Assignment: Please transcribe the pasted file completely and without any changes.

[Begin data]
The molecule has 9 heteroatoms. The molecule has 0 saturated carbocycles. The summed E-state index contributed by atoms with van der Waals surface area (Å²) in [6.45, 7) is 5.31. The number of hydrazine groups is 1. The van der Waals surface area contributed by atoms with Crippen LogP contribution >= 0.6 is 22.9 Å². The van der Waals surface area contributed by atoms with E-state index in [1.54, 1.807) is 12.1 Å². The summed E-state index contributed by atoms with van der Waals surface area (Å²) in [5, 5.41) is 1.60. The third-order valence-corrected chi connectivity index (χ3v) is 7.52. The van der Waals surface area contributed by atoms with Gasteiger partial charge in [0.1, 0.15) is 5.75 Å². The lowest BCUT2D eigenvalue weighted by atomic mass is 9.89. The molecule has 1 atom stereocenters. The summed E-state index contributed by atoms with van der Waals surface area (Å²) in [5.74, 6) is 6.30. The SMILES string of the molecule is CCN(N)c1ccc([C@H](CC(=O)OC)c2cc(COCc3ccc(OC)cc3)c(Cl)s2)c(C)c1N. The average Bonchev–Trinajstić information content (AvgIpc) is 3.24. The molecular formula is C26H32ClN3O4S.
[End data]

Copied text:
The molecule has 9 heteroatoms. The molecule has 0 saturated carbocycles. The summed E-state index contributed by atoms with van der Waals surface area (Å²) in [6.45, 7) is 5.31. The number of hydrazine groups is 1. The van der Waals surface area contributed by atoms with Crippen LogP contribution >= 0.6 is 22.9 Å². The van der Waals surface area contributed by atoms with E-state index in [1.54, 1.807) is 12.1 Å². The summed E-state index contributed by atoms with van der Waals surface area (Å²) in [5, 5.41) is 1.60. The third-order valence-corrected chi connectivity index (χ3v) is 7.52. The van der Waals surface area contributed by atoms with Gasteiger partial charge in [0.1, 0.15) is 5.75 Å². The lowest BCUT2D eigenvalue weighted by atomic mass is 9.89. The molecule has 1 atom stereocenters. The summed E-state index contributed by atoms with van der Waals surface area (Å²) in [5.74, 6) is 6.30. The SMILES string of the molecule is CCN(N)c1ccc([C@H](CC(=O)OC)c2cc(COCc3ccc(OC)cc3)c(Cl)s2)c(C)c1N. The average Bonchev–Trinajstić information content (AvgIpc) is 3.24. The molecular formula is C26H32ClN3O4S.